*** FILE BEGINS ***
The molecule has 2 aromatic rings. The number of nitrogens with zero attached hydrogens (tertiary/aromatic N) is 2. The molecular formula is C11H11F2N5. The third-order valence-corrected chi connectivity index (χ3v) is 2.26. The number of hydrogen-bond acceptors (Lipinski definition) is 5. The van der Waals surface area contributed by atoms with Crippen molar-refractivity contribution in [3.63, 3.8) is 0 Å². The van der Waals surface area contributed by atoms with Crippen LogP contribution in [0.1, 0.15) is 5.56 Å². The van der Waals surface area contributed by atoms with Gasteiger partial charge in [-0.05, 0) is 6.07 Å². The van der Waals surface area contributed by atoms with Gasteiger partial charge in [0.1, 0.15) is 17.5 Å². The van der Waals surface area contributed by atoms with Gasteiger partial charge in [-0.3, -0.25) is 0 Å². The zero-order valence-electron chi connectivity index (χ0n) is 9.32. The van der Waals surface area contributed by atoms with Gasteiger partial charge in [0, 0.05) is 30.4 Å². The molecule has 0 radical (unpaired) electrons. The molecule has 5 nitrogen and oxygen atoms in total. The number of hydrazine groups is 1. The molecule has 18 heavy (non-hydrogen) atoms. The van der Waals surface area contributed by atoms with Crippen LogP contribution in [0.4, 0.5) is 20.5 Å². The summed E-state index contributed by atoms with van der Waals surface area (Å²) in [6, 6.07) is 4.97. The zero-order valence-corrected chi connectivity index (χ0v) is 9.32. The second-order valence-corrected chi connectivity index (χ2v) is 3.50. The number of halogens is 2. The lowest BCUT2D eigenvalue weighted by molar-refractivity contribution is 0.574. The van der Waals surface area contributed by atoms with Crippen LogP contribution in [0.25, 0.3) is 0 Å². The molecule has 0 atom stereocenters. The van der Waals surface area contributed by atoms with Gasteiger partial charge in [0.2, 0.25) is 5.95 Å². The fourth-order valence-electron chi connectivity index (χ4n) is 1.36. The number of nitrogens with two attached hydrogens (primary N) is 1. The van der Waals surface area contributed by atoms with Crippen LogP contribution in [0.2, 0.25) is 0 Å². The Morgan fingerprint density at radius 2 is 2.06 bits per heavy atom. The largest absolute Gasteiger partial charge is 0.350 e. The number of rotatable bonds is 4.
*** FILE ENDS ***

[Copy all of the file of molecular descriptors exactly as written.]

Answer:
The molecule has 2 aromatic rings. The number of nitrogens with zero attached hydrogens (tertiary/aromatic N) is 2. The molecular formula is C11H11F2N5. The third-order valence-corrected chi connectivity index (χ3v) is 2.26. The number of hydrogen-bond acceptors (Lipinski definition) is 5. The van der Waals surface area contributed by atoms with Crippen molar-refractivity contribution in [3.63, 3.8) is 0 Å². The van der Waals surface area contributed by atoms with Crippen LogP contribution in [0.1, 0.15) is 5.56 Å². The van der Waals surface area contributed by atoms with Gasteiger partial charge in [-0.05, 0) is 6.07 Å². The van der Waals surface area contributed by atoms with Gasteiger partial charge in [0.1, 0.15) is 17.5 Å². The van der Waals surface area contributed by atoms with Gasteiger partial charge in [-0.3, -0.25) is 0 Å². The zero-order valence-electron chi connectivity index (χ0n) is 9.32. The van der Waals surface area contributed by atoms with Gasteiger partial charge in [0, 0.05) is 30.4 Å². The molecule has 0 radical (unpaired) electrons. The molecule has 5 nitrogen and oxygen atoms in total. The number of hydrazine groups is 1. The molecule has 18 heavy (non-hydrogen) atoms. The van der Waals surface area contributed by atoms with Crippen LogP contribution in [0.4, 0.5) is 20.5 Å². The summed E-state index contributed by atoms with van der Waals surface area (Å²) in [6, 6.07) is 4.97. The zero-order valence-corrected chi connectivity index (χ0v) is 9.32. The second-order valence-corrected chi connectivity index (χ2v) is 3.50. The number of halogens is 2. The lowest BCUT2D eigenvalue weighted by molar-refractivity contribution is 0.574. The van der Waals surface area contributed by atoms with Crippen LogP contribution in [0.25, 0.3) is 0 Å². The molecule has 0 atom stereocenters. The van der Waals surface area contributed by atoms with Gasteiger partial charge in [0.2, 0.25) is 5.95 Å². The fourth-order valence-electron chi connectivity index (χ4n) is 1.36. The number of nitrogens with two attached hydrogens (primary N) is 1. The van der Waals surface area contributed by atoms with Crippen LogP contribution in [0.2, 0.25) is 0 Å². The Morgan fingerprint density at radius 2 is 2.06 bits per heavy atom. The largest absolute Gasteiger partial charge is 0.350 e. The number of rotatable bonds is 4.